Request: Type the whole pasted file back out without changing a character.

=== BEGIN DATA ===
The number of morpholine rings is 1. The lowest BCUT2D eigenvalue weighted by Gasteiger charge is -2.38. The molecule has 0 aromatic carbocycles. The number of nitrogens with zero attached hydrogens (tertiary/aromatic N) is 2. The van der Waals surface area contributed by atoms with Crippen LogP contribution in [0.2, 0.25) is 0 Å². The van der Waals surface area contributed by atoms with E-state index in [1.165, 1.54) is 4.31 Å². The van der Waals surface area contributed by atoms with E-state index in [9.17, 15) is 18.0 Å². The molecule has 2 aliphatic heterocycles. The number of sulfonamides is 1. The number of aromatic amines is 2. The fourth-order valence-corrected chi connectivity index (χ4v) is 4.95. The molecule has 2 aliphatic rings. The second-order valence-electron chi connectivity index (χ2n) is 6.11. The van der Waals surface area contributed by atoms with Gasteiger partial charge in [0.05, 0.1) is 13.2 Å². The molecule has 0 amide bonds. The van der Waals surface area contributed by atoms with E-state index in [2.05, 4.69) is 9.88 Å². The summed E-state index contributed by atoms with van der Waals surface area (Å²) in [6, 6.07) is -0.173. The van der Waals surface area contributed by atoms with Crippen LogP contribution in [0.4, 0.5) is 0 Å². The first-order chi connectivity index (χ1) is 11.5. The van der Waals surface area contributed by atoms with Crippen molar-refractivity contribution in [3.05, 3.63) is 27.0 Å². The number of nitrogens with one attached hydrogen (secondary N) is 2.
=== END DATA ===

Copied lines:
The number of morpholine rings is 1. The lowest BCUT2D eigenvalue weighted by Gasteiger charge is -2.38. The molecule has 0 aromatic carbocycles. The number of nitrogens with zero attached hydrogens (tertiary/aromatic N) is 2. The van der Waals surface area contributed by atoms with Crippen LogP contribution in [0.2, 0.25) is 0 Å². The van der Waals surface area contributed by atoms with E-state index in [1.165, 1.54) is 4.31 Å². The van der Waals surface area contributed by atoms with E-state index in [9.17, 15) is 18.0 Å². The molecule has 2 aliphatic heterocycles. The number of sulfonamides is 1. The number of aromatic amines is 2. The fourth-order valence-corrected chi connectivity index (χ4v) is 4.95. The molecule has 2 aliphatic rings. The second-order valence-electron chi connectivity index (χ2n) is 6.11. The van der Waals surface area contributed by atoms with Gasteiger partial charge in [0.05, 0.1) is 13.2 Å². The molecule has 0 amide bonds. The van der Waals surface area contributed by atoms with E-state index in [2.05, 4.69) is 9.88 Å². The summed E-state index contributed by atoms with van der Waals surface area (Å²) in [6, 6.07) is -0.173. The van der Waals surface area contributed by atoms with Crippen LogP contribution in [0.4, 0.5) is 0 Å². The first-order chi connectivity index (χ1) is 11.5. The van der Waals surface area contributed by atoms with Crippen molar-refractivity contribution in [3.05, 3.63) is 27.0 Å². The number of nitrogens with one attached hydrogen (secondary N) is 2.